Aims To evaluate the efficacy of central nervous system (CNS) stimulants compared with placebo for the treatment of cocaine dependence.
Methods A systematic review and meta-analysis was carried out. Bibliographic databases were searched, reference lists of retrieved studies were hand-searched and the first authors of each study were contacted. All randomized controlled clinical trials (RCCT) comparing the efficacy of any CNS stimulant with placebo in cocaine-dependent patients were included. Quantitative data synthesis was performed for each single CNS stimulant and for all CNS stimulants.
Results Nine RCCT met the inclusion criteria. These RCCT included 640 patients and compared five CNS stimulants: mazindol, dextroamphetamine, methylphenidate, modafinil and bupropion with placebo. No CNS stimulant improved study retention [RR = 0.94 (0.81–1.09)] or cocaine use [RR = 0.90 (0.79–1.02)]. An exploratory analysis using indirect estimations of cocaine use showed that the proportion of cocaine-positive urine screens was lower with dexamphetamine than with placebo [RR = 0.73 (0.60–0.90)] and that all CNS stimulants pooled together also suggested a significant decrease of cocaine use [RR = 0.87 (0.77–0.99)]. Data on craving could not be meta-analysed due to heterogeneity, but no RCCT found differences in cocaine craving between active drug and placebo except one, whose outcome favoured dexamphetamine. No serious adverse event (AE) was reported. Average of AE-induced dropouts was low and was greater for CNS stimulants than placebo: 4.4% versus 1.3% (P = 0.03).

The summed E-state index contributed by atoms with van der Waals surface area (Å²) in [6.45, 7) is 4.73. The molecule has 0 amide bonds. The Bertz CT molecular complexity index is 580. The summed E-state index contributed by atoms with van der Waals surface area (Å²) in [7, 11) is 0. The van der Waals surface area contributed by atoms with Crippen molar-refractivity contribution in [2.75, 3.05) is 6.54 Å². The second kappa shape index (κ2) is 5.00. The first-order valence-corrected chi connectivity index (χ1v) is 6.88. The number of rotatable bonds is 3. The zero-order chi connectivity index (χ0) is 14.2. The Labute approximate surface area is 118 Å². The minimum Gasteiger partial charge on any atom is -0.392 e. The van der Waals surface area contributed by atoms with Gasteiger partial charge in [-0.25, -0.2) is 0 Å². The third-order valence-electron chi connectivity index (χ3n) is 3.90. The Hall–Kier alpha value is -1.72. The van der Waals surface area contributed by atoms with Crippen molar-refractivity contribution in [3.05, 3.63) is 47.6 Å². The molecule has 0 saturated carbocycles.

Conclusion The main outcomes of this study do not support the use of CNS stimulants for cocaine dependence. Nevertheless, secondary analyses provide some hopeful results that encourage further research with these drugs, mainly with dexamphetamine and modafinil.